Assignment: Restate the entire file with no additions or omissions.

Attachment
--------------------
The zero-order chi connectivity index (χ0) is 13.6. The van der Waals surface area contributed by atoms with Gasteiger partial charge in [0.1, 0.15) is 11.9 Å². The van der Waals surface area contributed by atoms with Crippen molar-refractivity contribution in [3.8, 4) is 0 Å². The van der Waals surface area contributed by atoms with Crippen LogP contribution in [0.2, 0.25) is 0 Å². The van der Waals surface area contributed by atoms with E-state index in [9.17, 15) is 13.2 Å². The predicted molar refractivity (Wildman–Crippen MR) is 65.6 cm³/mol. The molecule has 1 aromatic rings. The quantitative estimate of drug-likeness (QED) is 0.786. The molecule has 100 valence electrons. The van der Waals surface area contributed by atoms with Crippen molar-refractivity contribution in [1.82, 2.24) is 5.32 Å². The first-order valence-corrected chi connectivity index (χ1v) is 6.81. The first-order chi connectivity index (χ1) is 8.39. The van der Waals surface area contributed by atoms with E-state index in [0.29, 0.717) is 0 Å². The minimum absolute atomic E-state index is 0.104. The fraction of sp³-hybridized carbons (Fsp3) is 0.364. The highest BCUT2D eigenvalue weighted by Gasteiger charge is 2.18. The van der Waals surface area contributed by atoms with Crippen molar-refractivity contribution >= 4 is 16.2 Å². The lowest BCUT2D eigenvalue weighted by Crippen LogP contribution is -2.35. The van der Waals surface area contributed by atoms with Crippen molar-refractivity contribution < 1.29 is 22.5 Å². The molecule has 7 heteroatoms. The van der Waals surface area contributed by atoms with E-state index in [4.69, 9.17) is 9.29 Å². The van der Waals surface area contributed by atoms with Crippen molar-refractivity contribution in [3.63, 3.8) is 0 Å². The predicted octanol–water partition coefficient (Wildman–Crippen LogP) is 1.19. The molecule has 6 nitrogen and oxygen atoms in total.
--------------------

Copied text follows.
The zero-order chi connectivity index (χ0) is 13.6. The van der Waals surface area contributed by atoms with Gasteiger partial charge in [0.1, 0.15) is 11.9 Å². The van der Waals surface area contributed by atoms with Crippen molar-refractivity contribution in [3.8, 4) is 0 Å². The van der Waals surface area contributed by atoms with Crippen LogP contribution in [0.2, 0.25) is 0 Å². The van der Waals surface area contributed by atoms with E-state index in [9.17, 15) is 13.2 Å². The predicted molar refractivity (Wildman–Crippen MR) is 65.6 cm³/mol. The molecule has 1 aromatic rings. The quantitative estimate of drug-likeness (QED) is 0.786. The molecule has 100 valence electrons. The van der Waals surface area contributed by atoms with Crippen molar-refractivity contribution in [1.82, 2.24) is 5.32 Å². The first-order valence-corrected chi connectivity index (χ1v) is 6.81. The first-order chi connectivity index (χ1) is 8.39. The van der Waals surface area contributed by atoms with E-state index in [0.29, 0.717) is 0 Å². The minimum absolute atomic E-state index is 0.104. The fraction of sp³-hybridized carbons (Fsp3) is 0.364. The highest BCUT2D eigenvalue weighted by Gasteiger charge is 2.18. The van der Waals surface area contributed by atoms with Crippen molar-refractivity contribution >= 4 is 16.2 Å². The lowest BCUT2D eigenvalue weighted by Crippen LogP contribution is -2.35. The van der Waals surface area contributed by atoms with Crippen molar-refractivity contribution < 1.29 is 22.5 Å². The molecule has 7 heteroatoms. The van der Waals surface area contributed by atoms with E-state index in [4.69, 9.17) is 9.29 Å². The van der Waals surface area contributed by atoms with Crippen molar-refractivity contribution in [3.63, 3.8) is 0 Å². The predicted octanol–water partition coefficient (Wildman–Crippen LogP) is 1.19. The molecule has 6 nitrogen and oxygen atoms in total.